Demand Charges: The Key to Reducing Your Organization’s Electricity Bill Without Reducing Consumption

CFOs and COOs often struggle to fully understand the different energy saving approaches that are being pitched at them on a daily basis. One of the most mysterious is “demand charges“. Translating this bit of utility-speak is important because in some parts of the country, demand charges can account for up to 50% of your utility bill cost. The good news is that even 24/7 operations can take action to reduce this cost.

A quick review of the 3 factors that determine the size of your monthly electric bill, each of which can be managed down:


  1. The dollar rate you are paying
  2. The total number of kilowatt hours (kWh) you use
  3. The “demand charge”

To help understand each of these three factors, here is my brilliant analogy that relates to driving:

  1. The rate you pay is like the price of gas
  2. The total kWh is the total number of miles you drive
  3. The demand charge is how fast you want to be able to drive (faster driving = bigger engine = more expensive car)

Returning to your electric bill, the demand charge is the measurement of the maximum amount of electricity “demanded” within any 15 (or 30) minute period during your monthly billing cycle. During that period, your utility meter was spinning at top speed. Your utility charges are based on that maximum speed measured in kilowatts (kW). Demand charges are usually determined monthly.


So, two locations can pay the same rate ($/kWh) and use the same total amount of electricity (kWh), but have dramatically different utility bills due to demand charges (kW). Saving money through “managing your demand charges” presents a very real opportunity.

So how can your organization capture the savings potential of managing demand charges? Here are three basic first steps to identify your opportunities:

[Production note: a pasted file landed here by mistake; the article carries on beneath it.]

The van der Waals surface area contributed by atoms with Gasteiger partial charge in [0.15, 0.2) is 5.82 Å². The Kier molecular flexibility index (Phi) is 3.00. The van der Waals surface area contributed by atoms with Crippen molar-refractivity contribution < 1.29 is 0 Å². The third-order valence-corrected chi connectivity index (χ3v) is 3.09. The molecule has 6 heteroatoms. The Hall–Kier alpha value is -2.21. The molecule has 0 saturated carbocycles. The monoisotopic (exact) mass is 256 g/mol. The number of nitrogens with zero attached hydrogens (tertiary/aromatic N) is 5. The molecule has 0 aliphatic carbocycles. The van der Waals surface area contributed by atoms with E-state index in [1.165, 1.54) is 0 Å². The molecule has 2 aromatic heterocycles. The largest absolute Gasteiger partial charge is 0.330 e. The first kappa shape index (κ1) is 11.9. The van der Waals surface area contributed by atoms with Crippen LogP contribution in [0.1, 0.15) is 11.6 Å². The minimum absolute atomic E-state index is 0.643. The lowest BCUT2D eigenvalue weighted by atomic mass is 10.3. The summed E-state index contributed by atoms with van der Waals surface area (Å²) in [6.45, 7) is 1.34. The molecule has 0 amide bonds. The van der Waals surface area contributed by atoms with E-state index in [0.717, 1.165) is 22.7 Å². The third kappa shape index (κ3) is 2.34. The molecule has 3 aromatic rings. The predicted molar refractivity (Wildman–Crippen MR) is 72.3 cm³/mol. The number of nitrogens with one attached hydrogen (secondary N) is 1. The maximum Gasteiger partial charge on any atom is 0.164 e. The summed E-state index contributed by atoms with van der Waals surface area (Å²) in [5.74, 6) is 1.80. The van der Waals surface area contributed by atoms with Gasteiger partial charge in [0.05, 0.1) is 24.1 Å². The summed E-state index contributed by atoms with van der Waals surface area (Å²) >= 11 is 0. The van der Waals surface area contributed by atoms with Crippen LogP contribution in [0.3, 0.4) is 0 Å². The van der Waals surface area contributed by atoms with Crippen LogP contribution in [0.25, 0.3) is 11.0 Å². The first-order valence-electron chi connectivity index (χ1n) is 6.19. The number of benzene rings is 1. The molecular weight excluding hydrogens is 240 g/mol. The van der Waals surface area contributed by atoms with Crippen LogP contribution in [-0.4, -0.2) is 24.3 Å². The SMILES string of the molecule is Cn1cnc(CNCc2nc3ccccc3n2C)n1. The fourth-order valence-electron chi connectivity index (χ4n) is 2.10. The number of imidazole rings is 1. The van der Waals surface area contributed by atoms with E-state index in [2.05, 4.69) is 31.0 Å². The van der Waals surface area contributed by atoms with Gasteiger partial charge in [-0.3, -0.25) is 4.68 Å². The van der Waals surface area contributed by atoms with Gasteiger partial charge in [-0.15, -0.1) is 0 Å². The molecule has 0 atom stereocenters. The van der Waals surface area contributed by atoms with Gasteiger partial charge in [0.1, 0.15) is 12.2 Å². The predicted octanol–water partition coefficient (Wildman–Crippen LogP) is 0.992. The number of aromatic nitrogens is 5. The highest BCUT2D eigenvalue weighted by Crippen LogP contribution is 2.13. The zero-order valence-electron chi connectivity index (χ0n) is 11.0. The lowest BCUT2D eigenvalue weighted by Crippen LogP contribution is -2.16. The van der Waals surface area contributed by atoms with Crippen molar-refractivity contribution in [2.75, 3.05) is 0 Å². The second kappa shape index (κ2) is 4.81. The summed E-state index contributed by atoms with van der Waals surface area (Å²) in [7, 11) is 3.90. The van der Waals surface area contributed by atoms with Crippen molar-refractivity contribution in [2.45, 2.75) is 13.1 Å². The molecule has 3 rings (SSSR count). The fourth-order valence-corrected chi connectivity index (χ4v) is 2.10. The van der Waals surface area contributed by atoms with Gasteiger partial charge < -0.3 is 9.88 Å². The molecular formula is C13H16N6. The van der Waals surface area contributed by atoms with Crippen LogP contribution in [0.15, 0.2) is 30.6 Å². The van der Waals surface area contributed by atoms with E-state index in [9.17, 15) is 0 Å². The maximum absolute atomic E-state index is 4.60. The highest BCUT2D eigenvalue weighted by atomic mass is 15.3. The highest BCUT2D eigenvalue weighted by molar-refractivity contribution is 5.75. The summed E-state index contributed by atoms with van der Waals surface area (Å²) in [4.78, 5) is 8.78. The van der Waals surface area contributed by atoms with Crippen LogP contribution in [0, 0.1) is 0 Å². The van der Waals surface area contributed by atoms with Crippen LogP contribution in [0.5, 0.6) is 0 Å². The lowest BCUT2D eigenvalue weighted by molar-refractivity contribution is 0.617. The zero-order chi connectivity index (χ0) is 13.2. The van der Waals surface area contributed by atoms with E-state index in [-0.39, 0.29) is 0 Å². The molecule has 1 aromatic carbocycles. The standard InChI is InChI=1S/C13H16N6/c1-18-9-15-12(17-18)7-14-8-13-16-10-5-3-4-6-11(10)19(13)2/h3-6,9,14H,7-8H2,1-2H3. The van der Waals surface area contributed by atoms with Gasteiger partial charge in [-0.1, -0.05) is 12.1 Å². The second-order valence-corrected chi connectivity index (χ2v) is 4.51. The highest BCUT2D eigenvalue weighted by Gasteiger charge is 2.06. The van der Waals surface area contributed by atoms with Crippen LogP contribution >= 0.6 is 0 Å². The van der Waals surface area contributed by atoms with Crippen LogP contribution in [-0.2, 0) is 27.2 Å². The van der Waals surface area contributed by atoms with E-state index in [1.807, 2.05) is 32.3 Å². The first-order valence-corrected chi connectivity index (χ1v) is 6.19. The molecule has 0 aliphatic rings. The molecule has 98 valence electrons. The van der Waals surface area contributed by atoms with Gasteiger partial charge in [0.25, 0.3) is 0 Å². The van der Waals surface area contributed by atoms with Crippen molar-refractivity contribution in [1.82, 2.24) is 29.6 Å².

1. Understand what locations face high demand charges by looking your highest bill for each location(generally in the summer)
  2. If possible, determine what time of day you are likely to trigger your maximum 30 minute window (interval meter data or sub-metering data can help with this)
  3. Consider what operational changes can be made to reduce the maximum

Changes often made to manage demand charges include: staggering the time at which you bring air conditioning units or other large equipment on line, turning off unnecessary equipment at times of highest use, or putting certain equipment to “sleep” when it’s not needed. If you are using the eMonitor system, very little effort is required to identify the date and time of highest use and the specific equipment that was on at that time–just use the Demand Report. From there, reducing your peak use and your electric bills can be managed through a bit of planning and using alerts to tell you when use is spiking. With a bit of forethought this winter, you can save money on electricity on an ongoing basis next year.

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